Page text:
It’s the eve of my last scheduled chemotherapy. But actually, I postponed it for another week. We, all five of us, are going on vacation. We are taking a few days off, and will be back Sunday. Part of this vacation will include the “Shaw family reunion”. I’ve made sure to really leave my impression, as we decorated my head (and hand) with henna again, while I impatiently wait for my hair to return. It should be sprouting any day now, as the Taxol doesn’t generally keep the hair away. So, I have my final treatment of chemotherapy on 7/26/04. After that, I should be starting the weekly Herceptin treatments, and will continue with that as long as I can endure. I am relieved to be nearly done with treatment. But I’m nervous about it as well. I’m already on a 3 month schedule with Dr. Patel, and won’t be getting scans again until September.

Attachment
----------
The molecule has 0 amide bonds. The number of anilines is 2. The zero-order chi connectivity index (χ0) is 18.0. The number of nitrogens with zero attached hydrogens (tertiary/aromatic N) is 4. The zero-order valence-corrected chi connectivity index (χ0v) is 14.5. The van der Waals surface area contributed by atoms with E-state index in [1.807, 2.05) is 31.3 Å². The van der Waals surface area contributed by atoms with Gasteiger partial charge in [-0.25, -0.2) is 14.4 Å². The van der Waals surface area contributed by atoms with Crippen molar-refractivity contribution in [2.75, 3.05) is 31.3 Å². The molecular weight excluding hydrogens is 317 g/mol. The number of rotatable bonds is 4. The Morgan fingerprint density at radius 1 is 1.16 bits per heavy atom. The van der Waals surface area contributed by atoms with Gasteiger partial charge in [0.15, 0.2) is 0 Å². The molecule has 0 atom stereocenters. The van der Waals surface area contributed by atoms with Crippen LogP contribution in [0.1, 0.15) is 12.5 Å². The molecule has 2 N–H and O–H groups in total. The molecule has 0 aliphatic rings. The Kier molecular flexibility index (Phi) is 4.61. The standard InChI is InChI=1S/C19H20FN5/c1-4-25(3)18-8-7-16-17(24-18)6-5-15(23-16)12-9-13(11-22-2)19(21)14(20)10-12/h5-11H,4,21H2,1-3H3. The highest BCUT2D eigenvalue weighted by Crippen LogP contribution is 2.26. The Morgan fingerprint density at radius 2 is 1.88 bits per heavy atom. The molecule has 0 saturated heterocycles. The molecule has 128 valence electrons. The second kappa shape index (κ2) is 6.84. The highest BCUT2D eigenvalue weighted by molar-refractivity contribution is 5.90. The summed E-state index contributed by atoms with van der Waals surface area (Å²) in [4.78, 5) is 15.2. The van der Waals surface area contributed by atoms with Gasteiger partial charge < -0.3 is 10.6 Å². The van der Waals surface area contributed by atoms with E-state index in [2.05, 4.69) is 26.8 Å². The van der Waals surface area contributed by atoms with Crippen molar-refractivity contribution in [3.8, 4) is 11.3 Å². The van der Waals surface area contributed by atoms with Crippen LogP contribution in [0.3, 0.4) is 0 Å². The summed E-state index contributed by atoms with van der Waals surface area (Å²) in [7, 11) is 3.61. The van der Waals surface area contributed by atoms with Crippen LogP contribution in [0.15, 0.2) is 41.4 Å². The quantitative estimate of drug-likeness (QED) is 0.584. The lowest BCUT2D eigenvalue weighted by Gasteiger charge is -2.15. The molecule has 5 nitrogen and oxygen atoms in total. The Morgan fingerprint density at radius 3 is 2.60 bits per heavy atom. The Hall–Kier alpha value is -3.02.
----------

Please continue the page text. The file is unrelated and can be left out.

So I’m still in treatment, with maybe even another 12 months of Herceptin to get through. And yet, I’m also winding down. How do I gracefully get myself from being a person who “has” cancer to a person who “had” cancer? People ask me about my medical issues, and each time it is painful for me to come up with the appropriate answer. In that 3 seconds of deathly silence as I contemplate my answer, there lies over a year of built up emotion, memories of the six surgeries and 10 chemotherapy treatments I have endured, all the words of my long letters, and an uncertainty of what is to come. And at the end of that 3 seconds, the words that still come out are “I have cancer”. Someday, at the end of that 3 seconds I will be able to say “I had cancer”, and then someday even after that my 3 seconds will be less than a second. A small bump in the really long road. I do not know if this cancer has made a vow with my body and will continue with me, although silently, along this road. But I do know that to “have” is to hold. When we have something, I mean truly have it, we hold it. We embrace it. And I did embrace my cancer like an empty vessel embraces the substance that seeks to fill it. This has been a part of who I am. It’s not the definitive end of my experience, but it has melded itself to my inner walls and has forever changed who I am. So, in that 3 seconds still lies the biggest unanswered question: did I return that vow with my cancer for life? Am I holding on? Or am I letting go?